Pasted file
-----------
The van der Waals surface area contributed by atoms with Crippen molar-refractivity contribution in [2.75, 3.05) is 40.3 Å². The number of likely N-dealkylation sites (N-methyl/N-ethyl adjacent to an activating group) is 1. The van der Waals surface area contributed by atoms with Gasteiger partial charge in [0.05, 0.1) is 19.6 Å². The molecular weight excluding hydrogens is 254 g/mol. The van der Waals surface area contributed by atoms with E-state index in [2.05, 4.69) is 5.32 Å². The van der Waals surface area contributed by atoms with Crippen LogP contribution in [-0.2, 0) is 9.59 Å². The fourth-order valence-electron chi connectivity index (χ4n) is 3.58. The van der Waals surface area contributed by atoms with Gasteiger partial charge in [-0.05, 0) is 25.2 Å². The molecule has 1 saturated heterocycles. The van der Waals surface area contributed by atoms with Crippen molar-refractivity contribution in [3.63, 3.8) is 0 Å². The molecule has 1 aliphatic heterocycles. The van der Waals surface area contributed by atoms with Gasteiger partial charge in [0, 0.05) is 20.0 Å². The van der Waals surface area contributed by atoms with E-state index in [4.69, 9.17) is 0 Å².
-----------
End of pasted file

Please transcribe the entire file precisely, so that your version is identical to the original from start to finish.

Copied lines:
The van der Waals surface area contributed by atoms with Crippen molar-refractivity contribution in [2.75, 3.05) is 40.3 Å². The number of likely N-dealkylation sites (N-methyl/N-ethyl adjacent to an activating group) is 1. The van der Waals surface area contributed by atoms with Gasteiger partial charge in [0.05, 0.1) is 19.6 Å². The molecular weight excluding hydrogens is 254 g/mol. The van der Waals surface area contributed by atoms with E-state index in [2.05, 4.69) is 5.32 Å². The van der Waals surface area contributed by atoms with Crippen LogP contribution in [-0.2, 0) is 9.59 Å². The fourth-order valence-electron chi connectivity index (χ4n) is 3.58. The van der Waals surface area contributed by atoms with Gasteiger partial charge in [-0.05, 0) is 25.2 Å². The molecule has 1 saturated heterocycles. The van der Waals surface area contributed by atoms with Crippen molar-refractivity contribution in [3.63, 3.8) is 0 Å². The molecule has 1 aliphatic heterocycles. The van der Waals surface area contributed by atoms with Gasteiger partial charge in [0, 0.05) is 20.0 Å². The van der Waals surface area contributed by atoms with E-state index in [4.69, 9.17) is 0 Å².